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Title: High sensitization efficiency and energy transfer routes for population inversion at low pump intensity in Er organic complexes for IR amplification
Authors: Hu, J. X.
Wyatt, P. B.
Gillin, W. P.
Karamshuk, S.
Gorbaciova, J.
Lu, H.
Zhang, Y. P.
Zheng, Y. X.
Liang, X.
Hernández, I.
Ye, Huan Qing
Keywords: Er Organic Complexes
IR Amplification
Issue Date: 2018
Source: Hu, J. X., Karamshuk, S., Gorbaciova, J., Ye, H. Q., Lu, H., Zhang, Y. P., et al. (2018). High sensitization efficiency and energy transfer routes for population inversion at low pump intensity in Er organic complexes for IR amplification. Scientific Reports, 8(1), 3226-.
Series/Report no.: Scientific Reports
Abstract: Organic erbium complexes have long been of interest due to their potential for using the strong absorption into the organic to sensitise the erbium emission. Despite this interest there is remarkably little quantitative information on how effective the approach is and the discussion of the energy transfer mechanism is generally vague. Here we accurately quantify the sensitisation as a function of excitation pump density and model it using a rate equation approach. As a result, we can calculate the degree of population inversion for the erbium ions as a function of the pump intensity. We demonstrate that even when we increase the erbium concentration in the films from ~10 to ~80% we find a relatively small decrease in the sensitisation which we attribute to the large (>20 Å) Förster radius for the sensitisation process. We show that we can obtain population inversion in our films at very low pump powers ~600 mW/cm2. The calculated Förster radius for the organic erbium complexes suggests design rules for energy transfer between antennas and erbium ions in molecular systems and hybrid organic-inorganic nanoparticles.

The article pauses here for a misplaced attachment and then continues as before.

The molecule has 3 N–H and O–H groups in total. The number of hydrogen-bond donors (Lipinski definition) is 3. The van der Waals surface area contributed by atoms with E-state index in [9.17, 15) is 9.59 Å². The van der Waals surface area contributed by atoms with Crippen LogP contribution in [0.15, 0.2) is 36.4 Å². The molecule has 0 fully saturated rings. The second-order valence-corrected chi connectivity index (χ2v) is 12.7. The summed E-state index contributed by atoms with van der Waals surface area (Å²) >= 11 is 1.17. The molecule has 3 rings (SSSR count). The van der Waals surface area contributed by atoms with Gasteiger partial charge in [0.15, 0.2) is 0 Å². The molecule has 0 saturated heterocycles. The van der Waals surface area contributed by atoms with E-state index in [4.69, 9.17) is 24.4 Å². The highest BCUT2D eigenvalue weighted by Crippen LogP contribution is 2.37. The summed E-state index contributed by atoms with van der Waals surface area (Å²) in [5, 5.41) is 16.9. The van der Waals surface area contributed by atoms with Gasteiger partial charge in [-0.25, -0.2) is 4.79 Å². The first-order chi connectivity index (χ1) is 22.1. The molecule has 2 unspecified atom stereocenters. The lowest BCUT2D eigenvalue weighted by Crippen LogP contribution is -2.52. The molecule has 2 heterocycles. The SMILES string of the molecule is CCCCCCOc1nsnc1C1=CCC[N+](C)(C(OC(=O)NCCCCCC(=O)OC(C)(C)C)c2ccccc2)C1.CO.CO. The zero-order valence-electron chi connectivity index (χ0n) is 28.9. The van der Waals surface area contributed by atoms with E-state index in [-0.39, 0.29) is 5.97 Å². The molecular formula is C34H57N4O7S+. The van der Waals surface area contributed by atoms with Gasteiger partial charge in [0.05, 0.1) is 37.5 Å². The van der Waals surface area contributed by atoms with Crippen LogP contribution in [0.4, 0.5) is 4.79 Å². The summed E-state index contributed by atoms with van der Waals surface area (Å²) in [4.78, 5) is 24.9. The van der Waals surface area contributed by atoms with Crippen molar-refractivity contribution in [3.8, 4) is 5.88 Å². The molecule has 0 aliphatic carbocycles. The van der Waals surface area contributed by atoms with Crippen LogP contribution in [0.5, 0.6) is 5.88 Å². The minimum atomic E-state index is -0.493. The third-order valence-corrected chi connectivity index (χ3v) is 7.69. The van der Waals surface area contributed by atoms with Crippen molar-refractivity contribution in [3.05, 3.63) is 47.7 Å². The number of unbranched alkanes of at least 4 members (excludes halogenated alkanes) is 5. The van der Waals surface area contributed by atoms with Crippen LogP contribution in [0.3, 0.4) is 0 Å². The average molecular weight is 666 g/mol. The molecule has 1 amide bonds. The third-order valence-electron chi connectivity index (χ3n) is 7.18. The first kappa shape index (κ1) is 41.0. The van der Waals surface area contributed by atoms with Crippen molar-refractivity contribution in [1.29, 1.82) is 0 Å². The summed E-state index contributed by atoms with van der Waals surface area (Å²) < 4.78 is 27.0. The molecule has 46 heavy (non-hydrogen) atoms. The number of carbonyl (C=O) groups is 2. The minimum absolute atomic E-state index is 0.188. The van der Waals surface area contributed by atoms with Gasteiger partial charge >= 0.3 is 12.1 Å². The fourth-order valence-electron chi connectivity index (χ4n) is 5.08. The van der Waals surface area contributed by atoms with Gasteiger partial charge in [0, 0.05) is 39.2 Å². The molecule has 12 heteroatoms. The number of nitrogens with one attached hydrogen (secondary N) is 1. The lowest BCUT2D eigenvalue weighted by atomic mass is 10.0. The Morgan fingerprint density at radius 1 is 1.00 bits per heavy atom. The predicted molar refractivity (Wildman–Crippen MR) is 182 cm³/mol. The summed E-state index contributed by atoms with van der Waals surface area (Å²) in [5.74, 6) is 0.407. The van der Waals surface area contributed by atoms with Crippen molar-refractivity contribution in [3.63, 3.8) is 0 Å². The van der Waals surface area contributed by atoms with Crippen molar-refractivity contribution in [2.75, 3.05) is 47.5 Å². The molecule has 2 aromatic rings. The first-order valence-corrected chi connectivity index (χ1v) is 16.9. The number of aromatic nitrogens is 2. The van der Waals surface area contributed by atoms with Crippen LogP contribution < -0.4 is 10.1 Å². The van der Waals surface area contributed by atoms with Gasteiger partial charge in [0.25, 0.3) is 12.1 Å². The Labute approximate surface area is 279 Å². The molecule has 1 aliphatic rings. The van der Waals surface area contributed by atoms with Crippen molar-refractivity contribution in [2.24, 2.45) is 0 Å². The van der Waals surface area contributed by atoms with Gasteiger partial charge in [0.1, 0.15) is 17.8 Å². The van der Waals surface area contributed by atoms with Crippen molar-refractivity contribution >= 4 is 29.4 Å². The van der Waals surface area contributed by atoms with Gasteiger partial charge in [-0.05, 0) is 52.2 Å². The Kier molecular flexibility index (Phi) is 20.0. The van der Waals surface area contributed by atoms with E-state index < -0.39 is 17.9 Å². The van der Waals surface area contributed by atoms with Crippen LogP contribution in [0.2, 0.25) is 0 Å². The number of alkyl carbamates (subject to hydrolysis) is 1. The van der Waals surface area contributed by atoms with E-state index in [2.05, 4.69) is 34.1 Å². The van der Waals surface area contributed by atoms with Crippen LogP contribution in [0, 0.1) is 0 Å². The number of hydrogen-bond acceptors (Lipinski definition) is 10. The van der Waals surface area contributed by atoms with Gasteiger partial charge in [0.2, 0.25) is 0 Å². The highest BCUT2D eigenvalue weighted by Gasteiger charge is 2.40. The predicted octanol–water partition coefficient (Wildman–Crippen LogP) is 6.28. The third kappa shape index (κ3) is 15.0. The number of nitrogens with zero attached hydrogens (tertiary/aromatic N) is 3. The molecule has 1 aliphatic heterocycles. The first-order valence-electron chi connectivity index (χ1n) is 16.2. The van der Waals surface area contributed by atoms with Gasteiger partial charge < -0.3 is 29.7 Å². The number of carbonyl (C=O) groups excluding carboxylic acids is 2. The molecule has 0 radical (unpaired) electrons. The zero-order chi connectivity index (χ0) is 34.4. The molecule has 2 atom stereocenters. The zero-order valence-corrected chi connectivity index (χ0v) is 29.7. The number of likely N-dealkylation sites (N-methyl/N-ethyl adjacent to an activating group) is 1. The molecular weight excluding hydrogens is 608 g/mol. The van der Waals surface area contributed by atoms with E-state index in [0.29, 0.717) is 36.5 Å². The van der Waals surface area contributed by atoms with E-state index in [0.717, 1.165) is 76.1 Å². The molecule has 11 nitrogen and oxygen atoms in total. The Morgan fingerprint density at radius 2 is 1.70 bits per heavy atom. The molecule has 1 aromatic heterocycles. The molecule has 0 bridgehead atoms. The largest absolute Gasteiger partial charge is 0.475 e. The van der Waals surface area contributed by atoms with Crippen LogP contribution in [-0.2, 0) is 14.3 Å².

ISSN: 2045-2322
DOI: 10.1038/s41598-018-21700-7
Rights: © 2018 The Author(s) (Nature Publishing Group). This article is licensed under a Creative Commons Attribution 4.0 International License, which permits use, sharing, adaptation, distribution and reproduction in any medium or format, as long as you give appropriate credit to the original author(s) and the source, provide a link to the Creative Commons license, and indicate if changes were made. The images or other third party material in this article are included in the article’s Creative Commons license, unless indicated otherwise in a credit line to the material. If material is not included in the article’s Creative Commons license and your intended use is not permitted by statutory regulation or exceeds the permitted use, you will need to obtain permission directly from the copyright holder. To view a copy of this license, visit
Fulltext Permission: open
Fulltext Availability: With Fulltext
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